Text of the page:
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A Proven PenTest Methodology

Penetration tests, or pen tests, are a critical part of making sure your controls remain as strong as you think they are. Specifically, it is important that your PenTests are conducted by a skilled external firm. And this is true even if your organization has a competent internal security team – even in our case, with a competent and specialized internal security team to support our data security business.

An internal security team is critical to the continuous validation and maintenance of your security posture. However, in-house security teams are also notoriously susceptible to the same biases as your development team. For that reason, working with an external firm (or a few, like we do) allows you to get a fresh perspective to challenge those biases. An external firm can also provide very specific and deep skill sets that your smaller team may not always be able to provide.

Since we’ve had excellent results with our PenTest methodology – and our mission is to help secure the world’s data – I thought I’d share our methodology to maximize our pentesting success.

Finding vulnerabilities is the goal!#

Sometimes it’s hard to feel good about a weakness you have that someone else discovered – but you should. It shouldn’t make a difference whether the shortcoming was found internally or externally. The goal is to find your weaknesses and vulnerabilities before an attacker has the opportunity and motive to exploit them.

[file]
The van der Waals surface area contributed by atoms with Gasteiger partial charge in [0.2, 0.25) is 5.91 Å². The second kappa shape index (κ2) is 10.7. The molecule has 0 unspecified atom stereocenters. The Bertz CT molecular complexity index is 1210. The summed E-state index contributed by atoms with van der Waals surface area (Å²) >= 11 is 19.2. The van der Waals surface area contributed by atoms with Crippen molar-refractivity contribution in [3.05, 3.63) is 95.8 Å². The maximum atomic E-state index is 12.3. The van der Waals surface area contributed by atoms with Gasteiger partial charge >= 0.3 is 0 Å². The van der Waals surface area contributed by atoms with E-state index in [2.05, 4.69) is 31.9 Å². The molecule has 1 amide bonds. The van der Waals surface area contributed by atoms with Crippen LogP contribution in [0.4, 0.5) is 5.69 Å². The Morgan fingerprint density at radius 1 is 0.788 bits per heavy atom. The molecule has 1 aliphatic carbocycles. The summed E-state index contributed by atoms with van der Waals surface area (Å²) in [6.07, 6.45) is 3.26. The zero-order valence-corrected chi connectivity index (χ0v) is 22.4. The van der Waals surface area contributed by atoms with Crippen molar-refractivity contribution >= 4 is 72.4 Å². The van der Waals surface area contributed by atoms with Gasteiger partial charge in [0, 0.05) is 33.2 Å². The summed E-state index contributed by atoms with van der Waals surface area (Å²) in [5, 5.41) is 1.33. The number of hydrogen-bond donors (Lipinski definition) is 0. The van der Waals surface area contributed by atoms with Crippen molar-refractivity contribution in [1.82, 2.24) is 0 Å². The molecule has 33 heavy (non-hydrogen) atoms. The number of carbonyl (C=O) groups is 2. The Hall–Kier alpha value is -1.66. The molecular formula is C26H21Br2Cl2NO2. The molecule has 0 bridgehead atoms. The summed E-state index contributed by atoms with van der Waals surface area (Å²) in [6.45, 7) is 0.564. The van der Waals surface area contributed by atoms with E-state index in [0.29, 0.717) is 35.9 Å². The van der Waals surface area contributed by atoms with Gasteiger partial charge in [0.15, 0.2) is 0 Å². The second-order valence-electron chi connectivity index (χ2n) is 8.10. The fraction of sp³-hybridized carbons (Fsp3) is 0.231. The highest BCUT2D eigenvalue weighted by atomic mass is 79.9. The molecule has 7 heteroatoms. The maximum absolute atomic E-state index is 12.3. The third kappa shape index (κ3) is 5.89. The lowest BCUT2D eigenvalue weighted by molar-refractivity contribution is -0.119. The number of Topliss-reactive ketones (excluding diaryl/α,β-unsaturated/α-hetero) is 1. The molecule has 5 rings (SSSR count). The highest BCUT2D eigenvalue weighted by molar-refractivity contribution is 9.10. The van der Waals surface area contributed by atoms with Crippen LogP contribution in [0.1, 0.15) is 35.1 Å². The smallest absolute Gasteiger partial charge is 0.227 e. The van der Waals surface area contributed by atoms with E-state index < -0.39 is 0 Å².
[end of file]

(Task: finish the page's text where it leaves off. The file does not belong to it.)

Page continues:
In fact, if a pen test does not conclude without finding at least some borderline security issues to consider, I would consider that a failure. Your pen testers should dive deep into your defined scope, and they should challenge your security decisions. If that's not happening, it is possibly due to a failure in one of the methods described below.

You get what you put into it#

You're paying a firm to work for you, so it's critical you put in the time and effort to make sure you get the best value. Start by evaluating where –and how – you want to focus your testing. Risk assessment is outside the scope of this article, but it's important to know up front what your goals are. You should use your goals to pick an assessment firm. Pick an organization that has a strong reputation for the type (and depth) of testing you're looking for.

Once you pick a firm, you need to explain your goals. It is critical that you articulate what you want as clearly as possible. Build your Statement of Work so that they understand your product, the kind of results you want, and the risks involved in the PenTest.

Before the engagement starts, try to clear as many barriers as possible. Whoever you’re working with will likely have some requests, but it’s good to be as proactive as possible and volunteer anything you think will help. Here are a few things to consider providing when setting up for the penetration test:

  • API Documentation: Even if your API is externally exposed, but not expected to be used by the public, sharing any documentation you have can help researchers understand the system better and faster.
  • Code Access: This may depend on your pen test goals, but if you think being able to reference the code would be helpful, then you should carefully consider it.
  • Testing Accounts: Creating and providing accounts with established roles or configurations can help your pen testers to work faster.